Proposed draft amendment expands relief measures to include those exposed to “black rain” with history of cataract surgery

by Koji Higuchi, Staff Writer

On December 23, Japan’s Ministry of Health, Labour and Welfare proposed to the Hiroshima Prefectural and City governments an amended draft of guidelines for official recognition of A-bomb survivors, scheduled for implementation in April 2022. The aim of the amended draft is to expand access to relief measures for people exposed to the so-called “black rain” that fell soon after the Hiroshima atomic bombing. The revised guidelines will ensure recognition of people as being A-bomb survivors when “the possibility cannot be denied they were exposed to black rain,” based on their accounts of that time or student registration records. While the revised guidelines maintain the requirement for 11 diseases, such as cancer and cataracts, those with a history of cataract surgery will also qualify for relief. Both the prefecture and city withheld their response at the time and indicated they would inform the ministry of their decision whether or not to accept the revised guidelines by December 27.

The ministry handed over the draft at the time of a third closed-door meeting held online with the Hiroshima and Nagasaki Prefectural and City governments. Following the Hiroshima High Court decision last July that resulted in recognition as A-bomb survivors all 84 plaintiffs who sought damages caused by the black rain, the revised guidelines offer such recognition if confirmation is possible that applicants were in the same vicinity at around the same time as the plaintiffs in the court case because, with that condition met, the possibility they were exposed to black rain cannot be denied. The ministry expects to confirm the actual circumstances of applicants’ lives at that time through documents related to their formal testimonies or student registration records.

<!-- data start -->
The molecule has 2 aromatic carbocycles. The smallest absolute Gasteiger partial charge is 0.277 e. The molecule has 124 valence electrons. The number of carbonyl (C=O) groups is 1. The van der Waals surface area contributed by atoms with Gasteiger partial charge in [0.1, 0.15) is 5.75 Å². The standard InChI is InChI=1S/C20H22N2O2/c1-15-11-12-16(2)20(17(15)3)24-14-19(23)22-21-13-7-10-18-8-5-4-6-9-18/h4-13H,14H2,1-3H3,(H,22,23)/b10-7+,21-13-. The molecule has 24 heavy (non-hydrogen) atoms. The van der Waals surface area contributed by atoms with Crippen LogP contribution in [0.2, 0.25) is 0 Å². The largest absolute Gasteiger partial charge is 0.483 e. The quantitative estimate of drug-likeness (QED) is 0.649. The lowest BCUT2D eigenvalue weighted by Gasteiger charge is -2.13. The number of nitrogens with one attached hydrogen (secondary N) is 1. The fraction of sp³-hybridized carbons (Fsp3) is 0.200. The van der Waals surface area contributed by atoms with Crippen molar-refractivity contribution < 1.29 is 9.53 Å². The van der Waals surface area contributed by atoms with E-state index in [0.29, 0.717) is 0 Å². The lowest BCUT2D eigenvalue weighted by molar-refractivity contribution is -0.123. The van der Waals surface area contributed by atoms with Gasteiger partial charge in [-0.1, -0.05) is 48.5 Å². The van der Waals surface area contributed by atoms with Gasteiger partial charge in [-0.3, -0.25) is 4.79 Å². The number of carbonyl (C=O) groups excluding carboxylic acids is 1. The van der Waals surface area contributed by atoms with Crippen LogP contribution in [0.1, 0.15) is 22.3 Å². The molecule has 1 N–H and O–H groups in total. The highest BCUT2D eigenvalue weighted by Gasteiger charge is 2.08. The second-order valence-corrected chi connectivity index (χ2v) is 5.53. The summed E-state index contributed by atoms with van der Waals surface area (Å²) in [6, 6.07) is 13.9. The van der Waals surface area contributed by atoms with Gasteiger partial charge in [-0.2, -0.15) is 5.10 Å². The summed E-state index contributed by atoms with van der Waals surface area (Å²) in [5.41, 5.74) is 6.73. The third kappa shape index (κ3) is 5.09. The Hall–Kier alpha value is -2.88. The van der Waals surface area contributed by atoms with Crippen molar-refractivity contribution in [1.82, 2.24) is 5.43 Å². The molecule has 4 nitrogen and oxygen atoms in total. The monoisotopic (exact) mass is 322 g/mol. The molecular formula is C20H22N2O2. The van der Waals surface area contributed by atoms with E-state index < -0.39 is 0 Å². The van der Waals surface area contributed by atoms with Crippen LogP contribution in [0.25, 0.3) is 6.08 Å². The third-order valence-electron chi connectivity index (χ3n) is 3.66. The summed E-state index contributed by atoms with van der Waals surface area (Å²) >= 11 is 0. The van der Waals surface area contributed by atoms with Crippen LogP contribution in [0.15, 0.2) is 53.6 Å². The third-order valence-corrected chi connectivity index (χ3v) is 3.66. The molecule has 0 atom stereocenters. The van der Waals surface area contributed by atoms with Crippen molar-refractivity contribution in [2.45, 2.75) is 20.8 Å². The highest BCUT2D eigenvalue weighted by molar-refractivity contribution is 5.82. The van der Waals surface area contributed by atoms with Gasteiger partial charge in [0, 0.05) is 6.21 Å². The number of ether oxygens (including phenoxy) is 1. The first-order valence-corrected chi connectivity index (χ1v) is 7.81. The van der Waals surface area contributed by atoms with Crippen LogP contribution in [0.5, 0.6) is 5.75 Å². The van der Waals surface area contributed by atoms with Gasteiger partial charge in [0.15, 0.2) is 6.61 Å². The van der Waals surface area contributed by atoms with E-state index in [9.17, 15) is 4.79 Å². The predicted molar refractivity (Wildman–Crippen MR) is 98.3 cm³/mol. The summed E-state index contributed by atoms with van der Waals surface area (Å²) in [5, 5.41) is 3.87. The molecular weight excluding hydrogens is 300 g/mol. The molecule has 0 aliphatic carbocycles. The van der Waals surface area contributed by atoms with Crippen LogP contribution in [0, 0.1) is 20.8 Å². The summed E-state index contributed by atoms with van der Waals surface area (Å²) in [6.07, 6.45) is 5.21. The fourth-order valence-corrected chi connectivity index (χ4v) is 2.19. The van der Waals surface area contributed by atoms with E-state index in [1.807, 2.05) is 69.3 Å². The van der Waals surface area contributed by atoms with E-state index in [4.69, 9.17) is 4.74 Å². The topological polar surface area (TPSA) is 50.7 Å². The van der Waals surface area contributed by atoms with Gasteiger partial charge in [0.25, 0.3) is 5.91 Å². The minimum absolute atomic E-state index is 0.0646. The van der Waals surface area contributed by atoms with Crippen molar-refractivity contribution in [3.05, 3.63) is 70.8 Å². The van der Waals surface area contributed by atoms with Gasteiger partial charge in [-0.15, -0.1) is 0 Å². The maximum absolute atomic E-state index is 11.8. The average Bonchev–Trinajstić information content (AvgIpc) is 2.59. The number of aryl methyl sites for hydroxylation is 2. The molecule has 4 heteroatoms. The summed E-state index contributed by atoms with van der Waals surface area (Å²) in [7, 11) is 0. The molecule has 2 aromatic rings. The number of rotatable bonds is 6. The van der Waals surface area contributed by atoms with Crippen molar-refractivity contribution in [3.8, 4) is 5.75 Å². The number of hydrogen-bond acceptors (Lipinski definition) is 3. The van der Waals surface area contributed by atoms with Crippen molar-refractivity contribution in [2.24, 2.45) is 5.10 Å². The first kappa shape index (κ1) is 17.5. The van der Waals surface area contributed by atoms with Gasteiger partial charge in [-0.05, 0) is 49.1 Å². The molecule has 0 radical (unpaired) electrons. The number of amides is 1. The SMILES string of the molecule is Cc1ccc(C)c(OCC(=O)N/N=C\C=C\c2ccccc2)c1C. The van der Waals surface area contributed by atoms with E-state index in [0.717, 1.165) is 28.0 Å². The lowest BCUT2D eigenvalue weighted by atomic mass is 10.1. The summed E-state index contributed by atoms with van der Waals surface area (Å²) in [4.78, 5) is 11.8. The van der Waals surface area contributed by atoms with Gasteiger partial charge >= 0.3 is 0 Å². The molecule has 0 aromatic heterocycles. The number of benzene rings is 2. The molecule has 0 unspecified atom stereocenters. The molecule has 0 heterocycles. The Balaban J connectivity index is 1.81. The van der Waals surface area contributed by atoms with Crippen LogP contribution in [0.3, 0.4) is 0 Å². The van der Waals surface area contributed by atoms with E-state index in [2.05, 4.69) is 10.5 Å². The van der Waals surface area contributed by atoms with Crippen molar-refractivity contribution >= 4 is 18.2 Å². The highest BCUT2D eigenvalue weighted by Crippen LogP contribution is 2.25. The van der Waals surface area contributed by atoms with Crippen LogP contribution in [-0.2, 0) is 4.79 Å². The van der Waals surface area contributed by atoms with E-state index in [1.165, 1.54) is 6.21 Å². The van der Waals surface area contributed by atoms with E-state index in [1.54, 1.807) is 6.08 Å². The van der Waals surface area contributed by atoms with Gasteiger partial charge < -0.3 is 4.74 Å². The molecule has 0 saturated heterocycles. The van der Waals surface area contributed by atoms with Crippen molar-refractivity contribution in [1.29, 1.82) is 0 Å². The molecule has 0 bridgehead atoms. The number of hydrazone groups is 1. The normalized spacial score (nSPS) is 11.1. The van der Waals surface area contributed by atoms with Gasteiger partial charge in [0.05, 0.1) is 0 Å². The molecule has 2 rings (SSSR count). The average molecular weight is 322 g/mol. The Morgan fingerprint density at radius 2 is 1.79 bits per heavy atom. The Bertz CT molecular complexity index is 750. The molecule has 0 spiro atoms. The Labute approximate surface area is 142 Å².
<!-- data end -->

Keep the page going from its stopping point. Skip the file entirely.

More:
While 11 diseases, such as cancer and hematopoietic disorders, are still considered to be a requirement for recognition, the revised guidelines recognize those who had cataract surgery as being A-bomb survivors even if they do not suffer from cataracts at the present time. The Hiroshima High Court ruled that people who had been exposed to black rain should be recognized in that way regardless of whether or not they suffer from the 11 diseases.

According to a related source, the ministry has made the analysis that more than 10,000 people will be newly certified if the revised guidelines go into effect. Necessary expenses, such as medical costs, are expected to be incorporated into the national government budget for fiscal 2022.

A staff member in charge of the issue at the ministry explained after the talks that, “We want to expand access to relief measures for survivors by reducing their burden of proof.” Although the revised draft of the guidelines was met favorably by the Hiroshima Prefectural and City governments, their response indicated the need for the ministry to “reconsider the disease requirement.” The local governments indicated that the impetus for the revised guidelines extending support to people with a history of cataract surgery was the legal court ruling that recognized as being A-bomb survivors all plaintiffs in the Hiroshima court case, including those who had undergone the same cataract surgery.

As to support for survivors of the Nagasaki atomic bombing, the ministry concluded that “it would be difficult to treat them as equal to victims of the Hiroshima bombing,” considering the fact that the government emerged victorious in relevant lawsuits in Nagasaki. The ministry requested that the Nagasaki Prefectural and City governments, both unconvinced by the ministry’s explanation, continue engaging in deliberations on the issue.

(Originally published on December 24, 2021)